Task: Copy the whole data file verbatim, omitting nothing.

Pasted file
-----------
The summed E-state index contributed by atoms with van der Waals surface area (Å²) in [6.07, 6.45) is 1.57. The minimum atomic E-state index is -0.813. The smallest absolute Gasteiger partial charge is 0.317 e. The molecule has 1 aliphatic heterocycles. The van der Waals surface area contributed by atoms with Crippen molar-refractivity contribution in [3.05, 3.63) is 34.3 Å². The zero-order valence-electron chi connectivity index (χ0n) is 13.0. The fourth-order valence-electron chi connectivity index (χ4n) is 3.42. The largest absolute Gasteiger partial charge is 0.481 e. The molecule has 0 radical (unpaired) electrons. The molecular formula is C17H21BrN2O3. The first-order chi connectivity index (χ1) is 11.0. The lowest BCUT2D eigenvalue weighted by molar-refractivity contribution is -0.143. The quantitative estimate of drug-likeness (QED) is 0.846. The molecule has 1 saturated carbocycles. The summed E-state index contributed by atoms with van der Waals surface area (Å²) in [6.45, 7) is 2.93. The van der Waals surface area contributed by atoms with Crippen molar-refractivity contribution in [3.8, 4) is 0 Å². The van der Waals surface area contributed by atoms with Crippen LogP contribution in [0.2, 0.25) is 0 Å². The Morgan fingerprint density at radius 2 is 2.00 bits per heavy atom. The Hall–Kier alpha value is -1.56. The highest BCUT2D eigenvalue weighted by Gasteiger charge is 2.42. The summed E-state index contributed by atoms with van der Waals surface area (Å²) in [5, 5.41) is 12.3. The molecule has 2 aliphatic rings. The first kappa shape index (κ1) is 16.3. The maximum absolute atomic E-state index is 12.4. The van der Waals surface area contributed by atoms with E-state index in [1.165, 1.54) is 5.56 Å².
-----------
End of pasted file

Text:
The summed E-state index contributed by atoms with van der Waals surface area (Å²) in [6.07, 6.45) is 1.57. The minimum atomic E-state index is -0.813. The smallest absolute Gasteiger partial charge is 0.317 e. The molecule has 1 aliphatic heterocycles. The van der Waals surface area contributed by atoms with Crippen molar-refractivity contribution in [3.05, 3.63) is 34.3 Å². The zero-order valence-electron chi connectivity index (χ0n) is 13.0. The fourth-order valence-electron chi connectivity index (χ4n) is 3.42. The largest absolute Gasteiger partial charge is 0.481 e. The molecule has 0 radical (unpaired) electrons. The molecular formula is C17H21BrN2O3. The first-order chi connectivity index (χ1) is 11.0. The lowest BCUT2D eigenvalue weighted by molar-refractivity contribution is -0.143. The quantitative estimate of drug-likeness (QED) is 0.846. The molecule has 1 saturated carbocycles. The summed E-state index contributed by atoms with van der Waals surface area (Å²) in [6.45, 7) is 2.93. The van der Waals surface area contributed by atoms with Crippen molar-refractivity contribution in [3.8, 4) is 0 Å². The van der Waals surface area contributed by atoms with Crippen LogP contribution in [0.2, 0.25) is 0 Å². The Morgan fingerprint density at radius 2 is 2.00 bits per heavy atom. The Hall–Kier alpha value is -1.56. The highest BCUT2D eigenvalue weighted by Gasteiger charge is 2.42. The summed E-state index contributed by atoms with van der Waals surface area (Å²) in [5, 5.41) is 12.3. The molecule has 2 aliphatic rings. The first kappa shape index (κ1) is 16.3. The maximum absolute atomic E-state index is 12.4. The van der Waals surface area contributed by atoms with E-state index in [1.165, 1.54) is 5.56 Å².